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On Saturday January 26th 2002, I ventured to the Old Melbourne Gaol to view Ned Kelly and Joe Byrne's Jerilderie letter. The letter contained 7,500 words and 56 pages in it's full content.

Ned Kelly and Joe Byrne wrote this document hoping for it to be published by the local printer at Jerilderie, but the printer managed to escape the gang, instead Ned Kelly handed the letter over to the bank manager, Mr. Edmond Living, whom promised he would see the document published.

Un fortunately, a copy was handed over to the police and was vital evidence in the trail of Ned Kelly 122 years ago, and the main letter was handed back to Living a disappeared for 65 years and popped up in all areas and eventually was handed over to the state library of Victoria thanks to Ian Jones.

For more info on the Jerilderie letter check out the section here

I arrived at the big iron clad gates at nine am, and met Matt Shore co-organizer of the exhibition. I donned my work t-shirt and began burning the snags on the barbeque.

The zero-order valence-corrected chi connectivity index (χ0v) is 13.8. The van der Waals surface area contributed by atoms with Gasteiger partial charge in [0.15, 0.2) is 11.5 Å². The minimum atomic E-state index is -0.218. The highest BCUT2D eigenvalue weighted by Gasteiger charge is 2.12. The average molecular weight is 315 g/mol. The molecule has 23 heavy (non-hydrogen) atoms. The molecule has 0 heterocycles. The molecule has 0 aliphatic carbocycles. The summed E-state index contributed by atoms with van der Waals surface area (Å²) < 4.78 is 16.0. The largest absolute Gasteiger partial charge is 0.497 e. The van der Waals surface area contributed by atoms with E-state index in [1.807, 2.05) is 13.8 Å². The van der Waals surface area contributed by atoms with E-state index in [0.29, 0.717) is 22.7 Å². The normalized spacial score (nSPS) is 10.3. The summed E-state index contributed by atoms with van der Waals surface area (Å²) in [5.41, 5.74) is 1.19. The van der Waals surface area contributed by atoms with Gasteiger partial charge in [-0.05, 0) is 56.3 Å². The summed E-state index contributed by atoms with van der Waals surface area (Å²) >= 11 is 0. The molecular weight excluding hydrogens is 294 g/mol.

The enjoyment was plentiful, I finally got to view the original letter and couldn't believe it was real. 


After the barbeque was all out of snags, I finally got to view Joe Byrnes armour,  and to stand on the second floor and view the Kelly armour as they were at Glenrowan, never to be seen like this again.

The night came as quick as the day had gone, I met Peter Carey author of true history of the Kelly gang, and Ian Jones who signed my catalogue for Ned: the exhibition.

We were all exited about Ian Jones's speech on the letter, when the hour of seven rang out, we bustled into the hall and waited.

Angeline Baron was first guest speaker, she has studied the handwriting of Joe Byrne, and found a few interesting thing in which I recorded during the speech.

"....Joe was prone to jealousy...."  Angeline continues ".....Joe turned to drugs in his state of mind, for example, on page 44 of the Jerilderie letter, Joseph was surely stoned..."

it was a very interesting, eccentric talk. Finally the second guest speaker, Ian Jones, arrived to the plate and spoke of the Jerilderie letter and how he came into contact with the document. 

The hall was in silence as Ian explained at by the end the whole hall was speechless and a loud round of applause was given and the man, the expert, the referent left in a blaze of cheers.

We all returned to the gaol, and took more looks photo's and other assortments until closing time we all left a fine evening for everyone ! 

Instalment 1: Ned: the exhibition  January 4th 2002